Post Number: 1340
|Posted on Sunday, February 06, 2005 - 3:07 pm: |
Bob Novy on pickup height adjustments:
Pickup height adjustment is definitely critical to getting the best sound, and most fun, out of your bass. It seems that while lots of people know they should adjust their truss rods and such but are a bit nervous about doing it themselves (until they try it once), even more people never even think about pickup height, which is a shame because it's a really important part of setup. You should absolutely go through the exercise any time you change string gauges or brands, or make a significant change to your setup - or even over time, as you learn more about how it affects tone (and perhaps your playing style becomes more refined as a result).
Even though you have volume(s), pan, and maybe trim pot controls, I'm still convinced there's something special about pickup height. I wish I understood more about the physics here, but it seems to me that lower pickups with more volume clearly sound different than higher pickups with less volume. And even if I'm just imagining that, you can certainly even out the volume of different strings by adjusting the pickup angle.
1/4" clearance, at both outer strings, is a fine place to start, but I wouldn't be too stuck on the idea of keeping the pickups "parallel" to the strings (unless, like Joey, you have a good reason). Personally, mine never seem to end up that way. My bridge pickup is usually angled to be a little closer on the fat string side, while the neck is more parallel or possibly favoring the skinny strings. You should be able to hear the difference from changing the height of one side of a pickup by 1/2 of a screw turn, maybe just a 1/4.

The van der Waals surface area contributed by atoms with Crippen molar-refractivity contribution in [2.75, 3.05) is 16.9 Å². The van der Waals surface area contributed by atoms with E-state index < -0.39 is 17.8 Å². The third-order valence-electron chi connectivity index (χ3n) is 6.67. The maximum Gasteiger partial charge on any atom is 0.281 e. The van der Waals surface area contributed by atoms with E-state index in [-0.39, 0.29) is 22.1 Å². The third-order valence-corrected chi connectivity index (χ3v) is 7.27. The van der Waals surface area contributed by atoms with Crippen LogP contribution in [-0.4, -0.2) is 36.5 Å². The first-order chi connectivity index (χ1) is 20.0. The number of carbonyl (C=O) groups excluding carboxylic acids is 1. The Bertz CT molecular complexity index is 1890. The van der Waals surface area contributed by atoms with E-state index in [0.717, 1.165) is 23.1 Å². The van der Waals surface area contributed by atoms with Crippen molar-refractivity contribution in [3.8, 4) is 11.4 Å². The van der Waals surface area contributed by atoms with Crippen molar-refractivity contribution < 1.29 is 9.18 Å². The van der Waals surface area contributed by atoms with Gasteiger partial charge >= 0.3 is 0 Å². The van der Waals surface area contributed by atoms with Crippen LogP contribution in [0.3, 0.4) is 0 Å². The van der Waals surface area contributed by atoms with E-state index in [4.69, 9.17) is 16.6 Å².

So I play with both the height and the angle, one pickup at a time of course, and listen for two things: even volume and tone across the strings, and reasonably consistent tone up and down as much of the neck as possible.
If you don't normally play much up the neck, then you can skip the second part. But if you do, then this is pretty important. As you fret higher and the string gets shorter, the pickup is effectively listening to a different mix of harmonics - and the relative differences in position between the neck and bridge pickups becomes much more significant.
I usually play something like a simple pentatonic scale, from low string to high and back down, and do this in about three different positions (centered around frets 3, 9, and 15 or so). There seem to be more compromises in higher positions, and eventually you have to make some tradeoffs on what tones you want to keep from each pickup to end up with a good balance when using both.
One important little reminder: think about your plucking position. It's easy to get distracted such that (for example) while you're working on the neck pickup, you start playing right over the pickup - but if that's not your normal playing position, then you're wasting your time.
And yeah, the trim pots are a really nice touch. Even though I'm not getting Series electronics, I'm having these included on mine.
(Message edited by davehouck on November 16, 2007)